Bob Sutton's writing is fun-to-read, extremely useful for practitioners, and based on real research. This is a rare combination in life generally, but particularly in business writing. Bob distills observational research and data into an actionable and memorable framework for leadership and management that -- if more people heeded it -- can make the world a better place. Sometimes the bad boss case studies make you cringe, but that's more than half the fun. By contrast, the good boss case studies are downright inspiring.
This is an entertaining *and* useful book because it puts a light on one of the most important relationships in our lives -- that between the manager and the managed. Note that Bob emphasizes the practices of the best bosses. This is a fundamentally optimistic point of view: it is saying that we can all improve, that we are all working prototypes capable of learning and getting better. As a highly imperfect (occasionally bad) boss, I appreciate that!
Whether you are a good boss, a bad boss, or living with either at work, this is a book that you should read. I guarantee that many folks above, below, and around you at work will be reading it and you don't want to wonder what they are talking about.
My only critique is that he should have used the word "boss-hole" in the title someplace. :)
Great Leadership Book
Good Boss Bad Boss is a great book on leadership.
I have read almost all of Professor Sutton's books and I find his ability to find real world examples of just about any leadership style or challenge amazing. This book is no exception. Sutton talks about the leadership theory, but balances it with his shrewd and pragmatic lens on the real world. Sutton calls it like he sees it-no apologies. I enjoy the mixture of theory and reality. Sutton sees leadership as a craft; something personal.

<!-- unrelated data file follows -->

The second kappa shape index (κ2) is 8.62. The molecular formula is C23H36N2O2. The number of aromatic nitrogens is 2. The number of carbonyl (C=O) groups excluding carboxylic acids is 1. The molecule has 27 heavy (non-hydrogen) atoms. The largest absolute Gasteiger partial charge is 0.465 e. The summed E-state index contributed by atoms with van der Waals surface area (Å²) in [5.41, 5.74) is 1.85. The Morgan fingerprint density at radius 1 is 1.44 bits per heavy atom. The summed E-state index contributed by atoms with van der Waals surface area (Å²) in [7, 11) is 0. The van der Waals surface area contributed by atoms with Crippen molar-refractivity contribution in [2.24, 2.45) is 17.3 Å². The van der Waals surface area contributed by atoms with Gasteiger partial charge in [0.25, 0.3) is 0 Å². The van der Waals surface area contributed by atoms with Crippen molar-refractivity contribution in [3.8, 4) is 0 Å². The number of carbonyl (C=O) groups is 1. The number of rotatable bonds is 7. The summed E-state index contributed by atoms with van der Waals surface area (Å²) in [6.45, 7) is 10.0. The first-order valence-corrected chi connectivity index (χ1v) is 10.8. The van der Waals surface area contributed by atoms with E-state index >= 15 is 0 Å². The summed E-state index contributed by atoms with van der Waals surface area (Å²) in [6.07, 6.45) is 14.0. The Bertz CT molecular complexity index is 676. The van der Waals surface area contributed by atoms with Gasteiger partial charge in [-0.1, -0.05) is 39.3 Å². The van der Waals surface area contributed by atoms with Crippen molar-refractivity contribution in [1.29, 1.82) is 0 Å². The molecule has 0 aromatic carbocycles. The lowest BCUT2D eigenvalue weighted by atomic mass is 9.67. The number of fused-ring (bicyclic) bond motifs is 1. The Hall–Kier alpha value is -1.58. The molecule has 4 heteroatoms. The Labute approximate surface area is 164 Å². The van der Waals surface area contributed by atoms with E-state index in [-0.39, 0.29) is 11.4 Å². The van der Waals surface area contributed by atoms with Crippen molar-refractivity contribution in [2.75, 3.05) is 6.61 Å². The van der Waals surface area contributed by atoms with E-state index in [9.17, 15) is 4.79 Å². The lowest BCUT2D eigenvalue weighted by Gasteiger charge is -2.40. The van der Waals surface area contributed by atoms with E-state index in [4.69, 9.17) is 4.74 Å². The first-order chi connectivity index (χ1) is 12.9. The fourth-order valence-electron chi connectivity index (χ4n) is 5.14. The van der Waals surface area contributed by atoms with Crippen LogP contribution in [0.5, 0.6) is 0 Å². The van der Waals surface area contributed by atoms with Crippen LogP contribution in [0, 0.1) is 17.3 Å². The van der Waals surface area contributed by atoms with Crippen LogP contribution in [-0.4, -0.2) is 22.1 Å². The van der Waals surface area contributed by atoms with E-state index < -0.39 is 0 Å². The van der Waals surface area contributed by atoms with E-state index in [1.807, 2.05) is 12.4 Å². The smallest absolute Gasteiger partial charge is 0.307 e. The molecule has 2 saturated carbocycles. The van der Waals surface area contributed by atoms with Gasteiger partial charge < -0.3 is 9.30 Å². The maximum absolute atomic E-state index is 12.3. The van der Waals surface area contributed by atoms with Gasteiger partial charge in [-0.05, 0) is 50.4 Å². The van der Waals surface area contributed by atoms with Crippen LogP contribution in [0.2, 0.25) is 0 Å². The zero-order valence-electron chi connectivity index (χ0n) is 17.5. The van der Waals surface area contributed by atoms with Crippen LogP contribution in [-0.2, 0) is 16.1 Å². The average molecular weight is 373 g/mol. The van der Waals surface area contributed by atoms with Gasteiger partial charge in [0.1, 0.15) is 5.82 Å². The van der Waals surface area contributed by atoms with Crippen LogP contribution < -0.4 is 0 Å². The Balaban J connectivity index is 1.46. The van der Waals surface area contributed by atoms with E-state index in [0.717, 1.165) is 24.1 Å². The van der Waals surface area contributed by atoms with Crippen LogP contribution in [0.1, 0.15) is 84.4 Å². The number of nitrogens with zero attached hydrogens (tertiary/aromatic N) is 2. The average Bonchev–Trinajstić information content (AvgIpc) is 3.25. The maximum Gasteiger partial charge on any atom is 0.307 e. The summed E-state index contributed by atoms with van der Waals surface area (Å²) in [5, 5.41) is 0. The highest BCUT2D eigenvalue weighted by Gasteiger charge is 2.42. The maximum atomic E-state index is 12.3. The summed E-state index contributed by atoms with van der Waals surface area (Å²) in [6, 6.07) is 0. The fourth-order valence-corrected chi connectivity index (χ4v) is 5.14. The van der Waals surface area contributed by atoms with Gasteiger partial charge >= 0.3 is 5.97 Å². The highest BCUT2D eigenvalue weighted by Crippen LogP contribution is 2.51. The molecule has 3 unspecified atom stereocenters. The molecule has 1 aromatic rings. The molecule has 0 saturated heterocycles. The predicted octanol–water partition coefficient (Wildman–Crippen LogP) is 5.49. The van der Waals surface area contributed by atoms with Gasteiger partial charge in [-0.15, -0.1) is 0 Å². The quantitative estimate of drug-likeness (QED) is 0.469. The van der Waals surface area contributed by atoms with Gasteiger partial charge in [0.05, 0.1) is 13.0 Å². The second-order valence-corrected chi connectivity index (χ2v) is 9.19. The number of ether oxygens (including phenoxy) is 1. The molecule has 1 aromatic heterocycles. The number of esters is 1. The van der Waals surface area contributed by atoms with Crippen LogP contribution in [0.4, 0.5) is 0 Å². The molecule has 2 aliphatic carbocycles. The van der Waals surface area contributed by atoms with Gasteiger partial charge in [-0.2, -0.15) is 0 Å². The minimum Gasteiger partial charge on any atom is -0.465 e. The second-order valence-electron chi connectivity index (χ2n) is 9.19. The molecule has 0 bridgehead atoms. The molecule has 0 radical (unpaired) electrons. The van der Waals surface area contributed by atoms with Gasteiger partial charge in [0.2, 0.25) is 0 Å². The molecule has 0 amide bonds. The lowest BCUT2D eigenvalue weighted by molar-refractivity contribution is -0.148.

This book is filled with great real world examples of leadership in many styles. I found it thought provoking, as I was able to think about how any one of these styles might suit me or my organization.
A great book and author.
Great book about good and bad bosses
Bob Sutton's latest book is a great read, and is filled with vivid examples of leaders who do things right, or wrong. Sutton is a talented story teller, and brings bosses to life in his descriptions of real life executives and managers, and also draws on his deep knowledge of psychology to explain, in clear terms, why the actions of bosses are so impactful, for better or for worse, on the people who work for them. This book does what so few management and leadership books are able to- it balances "showing" through real world stories with "telling" through established theories of social psychology. Anyone who has a boss, or is a boss, will benefit from reading this book.